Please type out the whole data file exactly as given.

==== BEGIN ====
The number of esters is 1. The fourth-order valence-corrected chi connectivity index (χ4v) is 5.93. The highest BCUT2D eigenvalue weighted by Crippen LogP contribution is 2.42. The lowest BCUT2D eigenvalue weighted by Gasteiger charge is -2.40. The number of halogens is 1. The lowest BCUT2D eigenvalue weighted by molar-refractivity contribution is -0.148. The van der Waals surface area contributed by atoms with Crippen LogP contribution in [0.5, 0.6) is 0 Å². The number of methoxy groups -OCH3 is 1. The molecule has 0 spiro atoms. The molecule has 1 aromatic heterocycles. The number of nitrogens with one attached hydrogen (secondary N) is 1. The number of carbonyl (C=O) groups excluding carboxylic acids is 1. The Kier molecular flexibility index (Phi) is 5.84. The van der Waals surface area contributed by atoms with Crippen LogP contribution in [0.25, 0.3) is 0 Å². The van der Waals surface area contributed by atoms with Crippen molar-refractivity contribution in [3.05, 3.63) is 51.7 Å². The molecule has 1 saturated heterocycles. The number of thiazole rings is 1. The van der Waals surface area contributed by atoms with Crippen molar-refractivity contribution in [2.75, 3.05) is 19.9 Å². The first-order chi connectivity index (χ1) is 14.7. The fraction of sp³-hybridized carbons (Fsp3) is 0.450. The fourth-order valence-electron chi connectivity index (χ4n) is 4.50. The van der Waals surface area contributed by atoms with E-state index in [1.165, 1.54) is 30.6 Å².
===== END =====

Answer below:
The number of esters is 1. The fourth-order valence-corrected chi connectivity index (χ4v) is 5.93. The highest BCUT2D eigenvalue weighted by Crippen LogP contribution is 2.42. The lowest BCUT2D eigenvalue weighted by Gasteiger charge is -2.40. The number of halogens is 1. The lowest BCUT2D eigenvalue weighted by molar-refractivity contribution is -0.148. The van der Waals surface area contributed by atoms with Crippen LogP contribution in [0.5, 0.6) is 0 Å². The number of methoxy groups -OCH3 is 1. The molecule has 0 spiro atoms. The molecule has 1 aromatic heterocycles. The number of nitrogens with one attached hydrogen (secondary N) is 1. The number of carbonyl (C=O) groups excluding carboxylic acids is 1. The Kier molecular flexibility index (Phi) is 5.84. The van der Waals surface area contributed by atoms with Crippen LogP contribution in [0.25, 0.3) is 0 Å². The van der Waals surface area contributed by atoms with Crippen molar-refractivity contribution in [3.05, 3.63) is 51.7 Å². The molecule has 1 saturated heterocycles. The number of thiazole rings is 1. The van der Waals surface area contributed by atoms with Crippen molar-refractivity contribution in [2.75, 3.05) is 19.9 Å². The first-order chi connectivity index (χ1) is 14.7. The fraction of sp³-hybridized carbons (Fsp3) is 0.450. The fourth-order valence-electron chi connectivity index (χ4n) is 4.50. The van der Waals surface area contributed by atoms with E-state index in [1.165, 1.54) is 30.6 Å².